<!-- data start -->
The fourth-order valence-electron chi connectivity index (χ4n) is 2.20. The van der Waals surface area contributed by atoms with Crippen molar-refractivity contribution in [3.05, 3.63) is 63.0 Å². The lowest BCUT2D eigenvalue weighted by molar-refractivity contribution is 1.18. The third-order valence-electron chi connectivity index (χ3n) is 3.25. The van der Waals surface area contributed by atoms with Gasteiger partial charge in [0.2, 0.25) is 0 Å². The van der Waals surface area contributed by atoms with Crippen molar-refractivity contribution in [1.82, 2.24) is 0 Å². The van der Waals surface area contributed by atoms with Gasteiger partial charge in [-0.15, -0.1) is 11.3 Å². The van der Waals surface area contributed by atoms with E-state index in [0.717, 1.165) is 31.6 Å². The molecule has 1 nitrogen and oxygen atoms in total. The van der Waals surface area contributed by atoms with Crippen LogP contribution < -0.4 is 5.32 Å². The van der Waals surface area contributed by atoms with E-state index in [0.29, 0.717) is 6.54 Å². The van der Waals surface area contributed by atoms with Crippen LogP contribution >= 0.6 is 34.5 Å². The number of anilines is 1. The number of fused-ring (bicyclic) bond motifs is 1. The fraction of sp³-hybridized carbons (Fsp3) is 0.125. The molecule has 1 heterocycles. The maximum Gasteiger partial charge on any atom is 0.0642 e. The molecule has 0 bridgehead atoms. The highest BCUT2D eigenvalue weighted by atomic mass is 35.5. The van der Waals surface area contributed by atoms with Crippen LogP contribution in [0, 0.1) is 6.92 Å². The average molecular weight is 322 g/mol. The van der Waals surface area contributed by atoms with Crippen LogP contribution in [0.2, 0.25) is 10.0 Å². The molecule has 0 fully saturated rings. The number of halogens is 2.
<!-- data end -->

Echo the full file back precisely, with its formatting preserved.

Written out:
The fourth-order valence-electron chi connectivity index (χ4n) is 2.20. The van der Waals surface area contributed by atoms with Crippen molar-refractivity contribution in [3.05, 3.63) is 63.0 Å². The lowest BCUT2D eigenvalue weighted by molar-refractivity contribution is 1.18. The third-order valence-electron chi connectivity index (χ3n) is 3.25. The van der Waals surface area contributed by atoms with Gasteiger partial charge in [0.2, 0.25) is 0 Å². The van der Waals surface area contributed by atoms with Crippen molar-refractivity contribution in [1.82, 2.24) is 0 Å². The van der Waals surface area contributed by atoms with Gasteiger partial charge in [-0.15, -0.1) is 11.3 Å². The van der Waals surface area contributed by atoms with E-state index in [0.717, 1.165) is 31.6 Å². The molecule has 1 nitrogen and oxygen atoms in total. The van der Waals surface area contributed by atoms with Crippen LogP contribution < -0.4 is 5.32 Å². The van der Waals surface area contributed by atoms with E-state index in [0.29, 0.717) is 6.54 Å². The van der Waals surface area contributed by atoms with Crippen LogP contribution >= 0.6 is 34.5 Å². The number of anilines is 1. The number of fused-ring (bicyclic) bond motifs is 1. The fraction of sp³-hybridized carbons (Fsp3) is 0.125. The molecule has 1 heterocycles. The maximum Gasteiger partial charge on any atom is 0.0642 e. The molecule has 0 bridgehead atoms. The highest BCUT2D eigenvalue weighted by atomic mass is 35.5. The van der Waals surface area contributed by atoms with Crippen LogP contribution in [0, 0.1) is 6.92 Å². The average molecular weight is 322 g/mol. The van der Waals surface area contributed by atoms with Crippen LogP contribution in [0.2, 0.25) is 10.0 Å². The molecule has 0 fully saturated rings. The number of halogens is 2.